…except he was, actually. He was based on none other than my own wonderful, magical father. Yes, my somewhat eccentric, embroidered skullcap-wearing dad is the wizard on the back of Harry Potter. Here he is boiling up a potion:

I’ll leave you to guess which wizard I prefer.

(See also: Me and Harry Potter)

36 thoughts on “Harry Potter and the Mysterious Wizard.

  1. That's the wizard on the back of my copy – I didn't realise that he'd changed. I'll have to take a look next time I visit my bookshop!Love your magical Dad. Everyone should have a magical Dad :-)

  2. This is Thomas´Dad here…..Thanking you for your magical comments.Yes….life in many ways is a magical journey..and there are many ways we can cast a spell in other peoples lives.

  3. A great story. I have the copy with your Dad-Wizard on the cover! I presumed that it was Professor Quirrel…so this makes for an interesting read. Did you illustrate any other Rowling books?

  4. Brilliant, Thomas! I like your writing perhaps even more than your illustrations.Being mentioned in your blog I consider one of the great achievements of my life (not that I have many more). Thanks!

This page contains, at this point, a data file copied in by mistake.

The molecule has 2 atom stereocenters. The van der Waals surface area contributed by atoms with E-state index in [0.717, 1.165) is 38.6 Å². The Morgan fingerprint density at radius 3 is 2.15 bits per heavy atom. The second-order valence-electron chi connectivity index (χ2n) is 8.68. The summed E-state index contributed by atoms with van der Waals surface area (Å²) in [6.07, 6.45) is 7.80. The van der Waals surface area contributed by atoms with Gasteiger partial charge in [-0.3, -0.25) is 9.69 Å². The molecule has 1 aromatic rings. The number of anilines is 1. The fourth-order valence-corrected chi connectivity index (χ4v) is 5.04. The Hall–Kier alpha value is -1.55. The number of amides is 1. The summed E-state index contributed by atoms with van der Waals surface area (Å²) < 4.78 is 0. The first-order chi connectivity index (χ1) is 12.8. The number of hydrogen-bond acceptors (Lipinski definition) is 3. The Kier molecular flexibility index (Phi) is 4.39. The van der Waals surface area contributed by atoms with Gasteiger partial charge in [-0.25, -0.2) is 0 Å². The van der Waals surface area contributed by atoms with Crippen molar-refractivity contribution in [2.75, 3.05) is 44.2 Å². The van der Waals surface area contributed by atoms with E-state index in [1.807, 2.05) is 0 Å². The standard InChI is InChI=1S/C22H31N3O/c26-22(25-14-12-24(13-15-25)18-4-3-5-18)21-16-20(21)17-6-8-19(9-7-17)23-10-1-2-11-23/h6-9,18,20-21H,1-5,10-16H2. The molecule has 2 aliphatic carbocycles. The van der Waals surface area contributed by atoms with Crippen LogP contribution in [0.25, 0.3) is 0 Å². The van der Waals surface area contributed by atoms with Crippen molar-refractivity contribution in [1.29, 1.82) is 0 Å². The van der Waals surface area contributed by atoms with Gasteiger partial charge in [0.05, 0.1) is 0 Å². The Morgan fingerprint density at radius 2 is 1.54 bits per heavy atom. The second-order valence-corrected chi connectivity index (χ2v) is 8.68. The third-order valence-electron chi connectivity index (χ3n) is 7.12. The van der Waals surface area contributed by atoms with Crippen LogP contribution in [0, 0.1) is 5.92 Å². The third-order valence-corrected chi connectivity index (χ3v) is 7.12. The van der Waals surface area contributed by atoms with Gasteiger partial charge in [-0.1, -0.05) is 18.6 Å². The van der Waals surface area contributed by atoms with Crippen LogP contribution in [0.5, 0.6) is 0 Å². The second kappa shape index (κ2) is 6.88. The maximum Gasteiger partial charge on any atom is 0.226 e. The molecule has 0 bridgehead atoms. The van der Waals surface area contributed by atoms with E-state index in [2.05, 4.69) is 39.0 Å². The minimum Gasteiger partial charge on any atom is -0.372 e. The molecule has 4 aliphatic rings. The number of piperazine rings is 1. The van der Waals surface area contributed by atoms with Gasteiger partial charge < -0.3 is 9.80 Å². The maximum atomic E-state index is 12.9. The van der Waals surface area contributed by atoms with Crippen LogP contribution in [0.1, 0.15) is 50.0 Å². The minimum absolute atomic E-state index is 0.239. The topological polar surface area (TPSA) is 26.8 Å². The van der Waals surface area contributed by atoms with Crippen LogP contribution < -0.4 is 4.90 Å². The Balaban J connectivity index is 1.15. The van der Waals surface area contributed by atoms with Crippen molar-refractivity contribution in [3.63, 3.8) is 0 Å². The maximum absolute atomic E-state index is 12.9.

5. I'm obviously a Johnny-come-lately as my copy has Dumbledore on it. I think it's rather too easy to look at the whole HP phenomenon with hindsight and to imagine which characters were going to catch the readers' imagination. After all, Dumbledore doesn't appear that often in the first book. Why not a picture of Mr Dursley I ask you? 😉

  6. Interesting story! I've sent it around the Twitter machine…am sure there are plenty of Harry Potter fans out there who will love to read this.

  7. hi ive been searching for an answer to this for a long time, i know i have the copy with the picture of your dad on the back, its packed in a box somewhere, i have a question though, do you know which printing they changed the picture? i am just curious as someone has told me it is worth a lot and i would like to know if i need to insure it thanxp.s your dad makes a wonderful wizard!